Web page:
Walking abnormalities can be caused by many different types of problems. Problems with the joints, (such as arthritis), bones (such as deformities), circulation (such as peripheral vascular disease), or even pain can make it difficult to walk properly. Diseases or injuries to the nerves, muscles, brain, spinal cord, or inner ear can affect normal walking.
The pattern of how a person walks is called the gait. Different types of walking problems occur without a person's control. Most, but not all, are due to a physical condition.
Some walking abnormalities have been given names:
Abnormal gait may be caused by diseases in different areas of the body.
General causes of abnormal gait may include:
This list does not include all causes of abnormal gait.
CAUSES OF SPECIFIC GAITS
Spastic or scissoring gait:
The conditions that cause spastic or scissoring gait can also cause steppage gait.
Ataxic, or broad-based, gait:
Treating the underlying cause often improves the gait. For example, gait abnormalities from trauma to part of the leg will improve as the leg heals.
Physical therapy almost always helps with short-term or long-term gait disorders. Therapy will reduce the risk for falls and other injuries.
For an abnormal gait that occurs with conversion disorder, counseling and support from family members are strongly recommended.
For any gait problem that is likely to be long term, reduce fall risk by modifying one's surroundings. Keep pathways well-lit and free of clutter like wires and other hazards. Remove loose rugs and install grab bars or railings.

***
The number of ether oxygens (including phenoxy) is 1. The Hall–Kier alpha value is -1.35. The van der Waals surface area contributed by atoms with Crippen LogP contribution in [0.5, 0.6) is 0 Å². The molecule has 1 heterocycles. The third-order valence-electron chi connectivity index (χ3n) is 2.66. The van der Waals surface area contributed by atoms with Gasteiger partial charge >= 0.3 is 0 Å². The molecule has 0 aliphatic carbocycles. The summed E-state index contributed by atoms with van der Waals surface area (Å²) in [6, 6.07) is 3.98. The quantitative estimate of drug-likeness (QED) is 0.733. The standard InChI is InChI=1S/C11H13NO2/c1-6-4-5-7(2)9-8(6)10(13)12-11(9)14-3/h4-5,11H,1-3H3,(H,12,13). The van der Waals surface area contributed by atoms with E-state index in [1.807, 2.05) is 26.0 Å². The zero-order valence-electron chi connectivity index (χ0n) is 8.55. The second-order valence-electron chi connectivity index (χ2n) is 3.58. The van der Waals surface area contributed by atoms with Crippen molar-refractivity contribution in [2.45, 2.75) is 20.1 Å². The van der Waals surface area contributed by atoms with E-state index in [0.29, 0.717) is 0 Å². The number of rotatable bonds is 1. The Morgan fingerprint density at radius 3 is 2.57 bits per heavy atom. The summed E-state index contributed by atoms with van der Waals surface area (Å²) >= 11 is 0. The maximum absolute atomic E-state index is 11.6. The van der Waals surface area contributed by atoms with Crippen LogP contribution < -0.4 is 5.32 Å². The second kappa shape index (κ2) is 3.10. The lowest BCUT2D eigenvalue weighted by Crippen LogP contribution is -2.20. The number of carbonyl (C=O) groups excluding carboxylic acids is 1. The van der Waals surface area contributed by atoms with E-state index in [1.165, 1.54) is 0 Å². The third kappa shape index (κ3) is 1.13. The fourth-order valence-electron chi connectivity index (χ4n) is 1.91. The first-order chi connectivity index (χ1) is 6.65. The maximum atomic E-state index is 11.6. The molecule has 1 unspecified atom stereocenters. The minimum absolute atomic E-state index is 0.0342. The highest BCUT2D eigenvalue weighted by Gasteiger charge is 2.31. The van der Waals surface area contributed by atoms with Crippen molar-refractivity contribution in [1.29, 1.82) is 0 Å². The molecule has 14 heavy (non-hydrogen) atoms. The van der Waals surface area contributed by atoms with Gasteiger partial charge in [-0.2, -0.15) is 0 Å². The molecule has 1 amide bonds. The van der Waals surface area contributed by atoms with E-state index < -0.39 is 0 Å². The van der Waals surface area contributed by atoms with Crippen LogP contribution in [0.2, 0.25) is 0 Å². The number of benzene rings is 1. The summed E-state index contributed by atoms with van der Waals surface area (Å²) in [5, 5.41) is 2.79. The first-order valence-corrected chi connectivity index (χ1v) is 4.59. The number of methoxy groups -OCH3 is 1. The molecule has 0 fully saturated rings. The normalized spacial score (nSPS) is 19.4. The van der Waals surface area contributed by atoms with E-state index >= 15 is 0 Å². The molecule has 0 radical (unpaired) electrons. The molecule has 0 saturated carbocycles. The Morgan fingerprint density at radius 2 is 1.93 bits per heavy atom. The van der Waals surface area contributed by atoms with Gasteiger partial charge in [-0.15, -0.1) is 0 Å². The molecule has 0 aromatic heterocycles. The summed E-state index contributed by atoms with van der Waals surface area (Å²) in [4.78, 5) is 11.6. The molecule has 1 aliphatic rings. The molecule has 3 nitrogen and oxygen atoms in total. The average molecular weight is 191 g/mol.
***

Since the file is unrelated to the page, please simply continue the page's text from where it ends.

For a propulsive gait:
For a scissoring or spastic gait:
For a steppage gait:
For a waddling gait, follow the treatment your health care provider prescribed. Bracing, canes and walkers can be of help.
For a magnetic gait due to hydrocephalus, walking may improve after the excess fluid is treated.
If there is any sign of uncontrollable and unexplained gait abnormalities, contact your provider.
The provider will take a medical history and perform a physical examination.
Medical history questions may include:
The physical examination will include muscle, bone, and nervous system examination. The provider will decide which tests to do based on the results of the physical examination.
Magee DJ, Manske RC. Assessment of gait. In: Magee DJ, Manske RC, eds. Orthopedic Physical Assessment. 7th ed. St Louis, MO: Elsevier; 2021:chap 14.
Thompson PD, Nutt JG. Gait disorders. In: Jankovic J, Mazziotta JC, Pomeroy SL, Newman NJ, eds. Bradley and Daroff's Neurology in Clinical Practice. 8th ed. Philadelphia, PA: Elsevier; 2022:chap 25.BACK TO TOP
Review Date: 1/23/2023
Reviewed By: Joseph V. Campellone, MD, Department of Neurology, Cooper Medical School of Rowan University, Camden, NJ. Review provided by VeriMed Healthcare Network. Also reviewed by David C. Dugdale, MD, Medical Director, Brenda Conaway, Editorial Director, and the A.D.A.M. Editorial team.
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